Back in the ’80s, IBM, Fairchild, and other companies accused of polluting the groundwater denied that the chemicals posed any sort of threat to human health. In 1985, a California Department of Health Services study reported a significantly higher than expected rate of miscarriage and birth defects near the leaking tanks, though the department did not have conclusive evidence to tie the health problems to the leaks. (Neither IBM nor Schlumberger Technology Corporation, the company responsible for cleanup at the former Fairchild site, responded to requests for comment.)
Over the past three decades, the EPA and the companies involved in polluting Silicon Valley’s groundwater have filtered and cleaned some of it, but the agency’s website acknowledges that the cleanup will continue for many decades. That’s in part because the toxic molecules have spread throughout the area—NBC Bay Area reported in 2014 that, according to government officials, there are 518 toxic plumes of groundwater in Santa Clara County, a number that advocates say is an underestimate.
The EPA maintains that there are no direct-exposure pathways to the contaminated groundwater anymore, but the problem now is that the toxins can get from the groundwater into the air in buildings via a process called vapor intrusion, which is what happened at Google. And while it’s not entirely clear yet what the consequences of lifetime environmental exposure are, research from South Korea suggests they may be serious. According to one study, Bloomberg Businessweek reported in 2017, miscarriage rates among women who worked at several South Korean microchip factories were nearly three times those of the general population. At one Samsung factory, two young women who worked next to each other were diagnosed with the same form of aggressive leukemia, a cancer that affects three out of every 100,000 South Koreans every year. The women died within months of each other.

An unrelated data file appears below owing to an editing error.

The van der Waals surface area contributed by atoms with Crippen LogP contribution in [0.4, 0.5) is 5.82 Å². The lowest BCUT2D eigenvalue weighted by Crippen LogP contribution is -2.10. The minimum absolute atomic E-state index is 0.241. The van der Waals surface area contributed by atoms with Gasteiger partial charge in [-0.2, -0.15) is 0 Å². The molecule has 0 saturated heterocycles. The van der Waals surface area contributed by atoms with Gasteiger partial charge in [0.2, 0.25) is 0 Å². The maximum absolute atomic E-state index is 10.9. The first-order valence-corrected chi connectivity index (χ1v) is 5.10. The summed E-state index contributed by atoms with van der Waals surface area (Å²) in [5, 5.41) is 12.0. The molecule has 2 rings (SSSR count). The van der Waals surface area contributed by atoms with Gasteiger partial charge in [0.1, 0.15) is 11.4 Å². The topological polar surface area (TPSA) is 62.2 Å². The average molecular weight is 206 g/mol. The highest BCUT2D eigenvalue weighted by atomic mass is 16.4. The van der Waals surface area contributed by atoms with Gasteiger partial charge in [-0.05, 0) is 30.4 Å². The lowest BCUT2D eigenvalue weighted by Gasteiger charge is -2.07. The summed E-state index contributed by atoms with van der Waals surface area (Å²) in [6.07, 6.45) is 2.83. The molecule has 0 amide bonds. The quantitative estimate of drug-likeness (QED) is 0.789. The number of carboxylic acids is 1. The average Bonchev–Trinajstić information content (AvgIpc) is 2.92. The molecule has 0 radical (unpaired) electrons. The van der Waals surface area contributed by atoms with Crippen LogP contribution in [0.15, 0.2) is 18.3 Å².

Samsung said that it completely phased out a chemical linked to reproductive issues in 2011, but a 2015 study of another major chipmaker, SK Hynix, showed that workers there were still being exposed to harmful chemicals. The companies have yet to fully acknowledge that handling the chemicals negatively affects workers’ health, but both have privately paid employees and their families for illness or death, and Samsung has issued an apology. A Samsung spokesperson said the company’s semiconductor facilities “comply with the most stringent regulations” and stressed that “there has not been any study that confirmed a causal relation between the semiconductor working environment and risk of miscarriage.” SK Hynix did not respond to a request for comment.
On the surface, the health and environmental hazards of the tech industry seem separate from the way that we use machines in our everyday lives. Computers and cellphones—which require semiconductors and microchips to work—have become so essential to life all over the world that it’s easy to ignore the problems with building them. But the electronics industry is as much about chemistry—global chip manufacturers buy $20 billion worth of chemicals every year—as it is about computing. And even if we don’t think of our devices as having a backstory, or an impact beyond what they do to our eyes or brains, they do.